Debbie Jacob’s enthusiasm is infectious. It boils over when she begins to talk about her garden.
Therefore, it isn’t surprising that participants in the ballroom dancing class she was taking a few years ago at the Creve Coeur Government Center would know of her passion for plants and her struggle to transform the garden of the Ladue home she and her husband Don had recently purchased.
“When we first moved in there was a koi pond,” Debbie relates. “We had three young kids and two dogs, and I didn’t think I needed a koi pond. I hired a landscaping contractor and it just didn’t work out, so I was trying to do things on my own. One morning I got a call from a very nice man in my dance class, Jay Cohn, who was taking the class with his wife Marilyn.
“He said, ‘Debbie can you come over to my house right now. There is someone here you need to meet.’ He wouldn’t tell me who it was. When I got there, I discovered it was Bob Dingwall!”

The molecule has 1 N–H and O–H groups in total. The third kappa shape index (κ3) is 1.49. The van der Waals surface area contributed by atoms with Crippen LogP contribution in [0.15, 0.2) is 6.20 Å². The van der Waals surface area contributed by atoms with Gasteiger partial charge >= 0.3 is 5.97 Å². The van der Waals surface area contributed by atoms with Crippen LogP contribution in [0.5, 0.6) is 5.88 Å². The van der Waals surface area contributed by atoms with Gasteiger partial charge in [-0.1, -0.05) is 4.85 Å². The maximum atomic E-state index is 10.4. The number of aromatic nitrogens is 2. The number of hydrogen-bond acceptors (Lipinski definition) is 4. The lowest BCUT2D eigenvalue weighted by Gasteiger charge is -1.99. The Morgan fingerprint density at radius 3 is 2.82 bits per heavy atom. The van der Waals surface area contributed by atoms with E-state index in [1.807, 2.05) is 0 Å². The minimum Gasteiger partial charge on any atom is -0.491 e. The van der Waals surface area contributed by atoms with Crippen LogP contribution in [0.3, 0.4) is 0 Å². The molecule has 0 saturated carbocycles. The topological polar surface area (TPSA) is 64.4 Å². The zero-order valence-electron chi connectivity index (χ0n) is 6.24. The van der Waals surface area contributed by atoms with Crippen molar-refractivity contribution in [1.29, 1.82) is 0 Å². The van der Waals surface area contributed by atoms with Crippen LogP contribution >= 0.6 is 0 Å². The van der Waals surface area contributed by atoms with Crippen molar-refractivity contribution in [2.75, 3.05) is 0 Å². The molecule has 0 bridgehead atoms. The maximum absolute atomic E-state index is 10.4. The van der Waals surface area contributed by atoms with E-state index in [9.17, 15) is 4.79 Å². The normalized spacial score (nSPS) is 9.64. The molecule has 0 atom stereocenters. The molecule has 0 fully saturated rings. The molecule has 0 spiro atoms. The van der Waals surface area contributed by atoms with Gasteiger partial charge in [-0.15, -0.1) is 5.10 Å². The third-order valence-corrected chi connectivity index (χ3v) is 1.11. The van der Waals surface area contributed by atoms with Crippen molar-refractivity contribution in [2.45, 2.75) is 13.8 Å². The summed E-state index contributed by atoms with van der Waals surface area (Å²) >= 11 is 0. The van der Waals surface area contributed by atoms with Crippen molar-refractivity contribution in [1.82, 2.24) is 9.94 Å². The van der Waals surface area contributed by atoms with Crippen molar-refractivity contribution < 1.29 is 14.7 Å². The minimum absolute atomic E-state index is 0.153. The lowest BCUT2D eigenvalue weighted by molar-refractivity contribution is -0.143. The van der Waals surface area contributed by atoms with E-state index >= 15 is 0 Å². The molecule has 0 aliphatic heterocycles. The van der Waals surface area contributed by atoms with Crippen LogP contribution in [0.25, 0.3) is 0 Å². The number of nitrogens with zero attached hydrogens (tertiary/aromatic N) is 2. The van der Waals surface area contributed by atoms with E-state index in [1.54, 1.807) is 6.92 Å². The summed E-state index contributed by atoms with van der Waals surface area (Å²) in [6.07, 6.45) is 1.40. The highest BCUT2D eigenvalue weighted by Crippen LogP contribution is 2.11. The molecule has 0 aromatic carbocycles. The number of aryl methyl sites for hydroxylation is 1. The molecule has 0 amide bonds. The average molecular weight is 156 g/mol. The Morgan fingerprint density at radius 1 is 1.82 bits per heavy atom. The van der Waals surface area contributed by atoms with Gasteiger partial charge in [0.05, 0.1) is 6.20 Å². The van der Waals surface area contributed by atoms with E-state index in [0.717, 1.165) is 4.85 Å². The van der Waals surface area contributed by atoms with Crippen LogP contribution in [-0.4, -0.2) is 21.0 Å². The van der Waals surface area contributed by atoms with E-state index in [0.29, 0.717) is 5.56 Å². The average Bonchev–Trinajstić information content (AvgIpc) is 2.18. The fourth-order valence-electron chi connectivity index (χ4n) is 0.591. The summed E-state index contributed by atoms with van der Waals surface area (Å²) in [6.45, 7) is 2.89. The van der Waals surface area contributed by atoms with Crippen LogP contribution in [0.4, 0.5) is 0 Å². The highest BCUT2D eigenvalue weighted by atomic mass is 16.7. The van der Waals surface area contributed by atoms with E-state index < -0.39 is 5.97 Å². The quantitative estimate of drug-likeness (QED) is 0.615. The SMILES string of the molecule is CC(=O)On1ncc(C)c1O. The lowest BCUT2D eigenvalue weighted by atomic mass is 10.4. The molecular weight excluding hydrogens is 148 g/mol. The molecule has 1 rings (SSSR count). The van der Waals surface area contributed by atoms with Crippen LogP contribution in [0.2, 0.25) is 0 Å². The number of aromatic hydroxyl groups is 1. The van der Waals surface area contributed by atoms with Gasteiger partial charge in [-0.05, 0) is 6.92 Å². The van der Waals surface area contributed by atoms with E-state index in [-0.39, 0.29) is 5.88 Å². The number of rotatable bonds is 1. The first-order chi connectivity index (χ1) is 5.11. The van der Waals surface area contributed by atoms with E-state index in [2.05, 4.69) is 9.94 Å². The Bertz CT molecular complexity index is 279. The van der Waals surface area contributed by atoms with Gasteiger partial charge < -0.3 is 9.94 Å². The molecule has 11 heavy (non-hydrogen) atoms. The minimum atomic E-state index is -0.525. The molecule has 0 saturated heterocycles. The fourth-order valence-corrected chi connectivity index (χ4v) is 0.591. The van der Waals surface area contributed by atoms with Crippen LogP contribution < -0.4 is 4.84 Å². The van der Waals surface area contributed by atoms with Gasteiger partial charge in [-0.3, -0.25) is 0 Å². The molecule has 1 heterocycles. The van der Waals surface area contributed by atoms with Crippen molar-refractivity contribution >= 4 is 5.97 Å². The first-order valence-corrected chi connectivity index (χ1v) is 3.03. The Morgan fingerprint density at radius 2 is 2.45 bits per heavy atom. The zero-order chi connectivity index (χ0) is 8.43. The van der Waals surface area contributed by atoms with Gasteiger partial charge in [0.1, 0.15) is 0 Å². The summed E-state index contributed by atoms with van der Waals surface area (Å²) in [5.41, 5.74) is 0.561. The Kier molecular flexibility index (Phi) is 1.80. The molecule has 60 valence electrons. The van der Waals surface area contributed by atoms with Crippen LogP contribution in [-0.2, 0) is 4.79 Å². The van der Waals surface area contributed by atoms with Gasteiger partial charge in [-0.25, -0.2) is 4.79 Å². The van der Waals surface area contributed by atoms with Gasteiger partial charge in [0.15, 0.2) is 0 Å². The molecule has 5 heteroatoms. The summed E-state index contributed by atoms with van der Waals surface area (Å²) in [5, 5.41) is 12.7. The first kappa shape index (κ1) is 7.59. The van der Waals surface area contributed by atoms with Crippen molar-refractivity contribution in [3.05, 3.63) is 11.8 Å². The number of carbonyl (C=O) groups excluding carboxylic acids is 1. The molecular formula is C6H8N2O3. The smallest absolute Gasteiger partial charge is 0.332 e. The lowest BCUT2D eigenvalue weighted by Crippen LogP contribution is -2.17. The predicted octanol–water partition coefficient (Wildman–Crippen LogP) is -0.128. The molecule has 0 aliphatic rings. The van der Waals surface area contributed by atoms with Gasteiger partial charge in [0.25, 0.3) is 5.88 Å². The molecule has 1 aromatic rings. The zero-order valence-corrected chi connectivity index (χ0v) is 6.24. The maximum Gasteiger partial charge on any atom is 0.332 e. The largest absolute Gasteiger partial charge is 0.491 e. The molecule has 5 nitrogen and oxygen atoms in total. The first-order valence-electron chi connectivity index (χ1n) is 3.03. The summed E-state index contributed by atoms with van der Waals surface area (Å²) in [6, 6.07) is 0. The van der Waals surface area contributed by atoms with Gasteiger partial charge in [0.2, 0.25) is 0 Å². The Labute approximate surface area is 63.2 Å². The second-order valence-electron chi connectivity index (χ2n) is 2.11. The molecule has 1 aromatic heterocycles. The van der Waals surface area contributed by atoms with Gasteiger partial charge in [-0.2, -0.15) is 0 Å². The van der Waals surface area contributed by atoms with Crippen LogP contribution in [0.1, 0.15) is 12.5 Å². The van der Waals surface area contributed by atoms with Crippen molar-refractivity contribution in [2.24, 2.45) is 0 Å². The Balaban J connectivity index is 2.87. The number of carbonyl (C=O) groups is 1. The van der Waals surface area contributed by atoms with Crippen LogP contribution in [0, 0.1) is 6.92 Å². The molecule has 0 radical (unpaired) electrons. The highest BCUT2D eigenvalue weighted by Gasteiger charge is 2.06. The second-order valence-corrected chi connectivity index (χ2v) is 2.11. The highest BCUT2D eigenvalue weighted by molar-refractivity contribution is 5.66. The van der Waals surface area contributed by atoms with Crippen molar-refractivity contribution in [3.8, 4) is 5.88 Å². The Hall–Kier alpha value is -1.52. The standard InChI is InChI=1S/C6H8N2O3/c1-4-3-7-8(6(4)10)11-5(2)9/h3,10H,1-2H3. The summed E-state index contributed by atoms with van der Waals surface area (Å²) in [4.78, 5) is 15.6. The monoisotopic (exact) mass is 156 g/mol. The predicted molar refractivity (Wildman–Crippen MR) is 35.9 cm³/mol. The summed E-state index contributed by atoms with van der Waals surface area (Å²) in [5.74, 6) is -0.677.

Debbie emphasized the name in a voice that others might use if Elvis Presley or George Clooney had been ensconced the Cohns’ living room. The well-known but by then retired chief horticulturist at the Missouri Botanical Garden was doing a bit of garden consulting in his retirement and was talking gardening with the Cohns. They immediately decided Bob was just the person to help Debbie.
So did Debbie. And he was. “I just adore Bob,” she says emphatically, noting that the admiration she has for Bob was immediate and never faltering. He, in turn, was charmed by her enthusiasm and her willingness to be hands-on in the garden. “I don’t wear nail polish, and my fingernails don’t look good,” she says with laugh. “My hands are always in the dirt.”
A willingness to work aside, Debbie was determined not to over-do it. “The first thing I told Bob was that I needed low maintenance,” she emphasizes. “I can’t have any froufrou plants. I don’t have time for froufrou.”
She also wanted to work as much as possible with the existing framework of the garden, which included a swimming pool, dock-like deck next to the pool, brick patio, gravel pathways and large posts anchoring hammocks. What needed to be transformed were the planting beds and the borders surrounding the yard.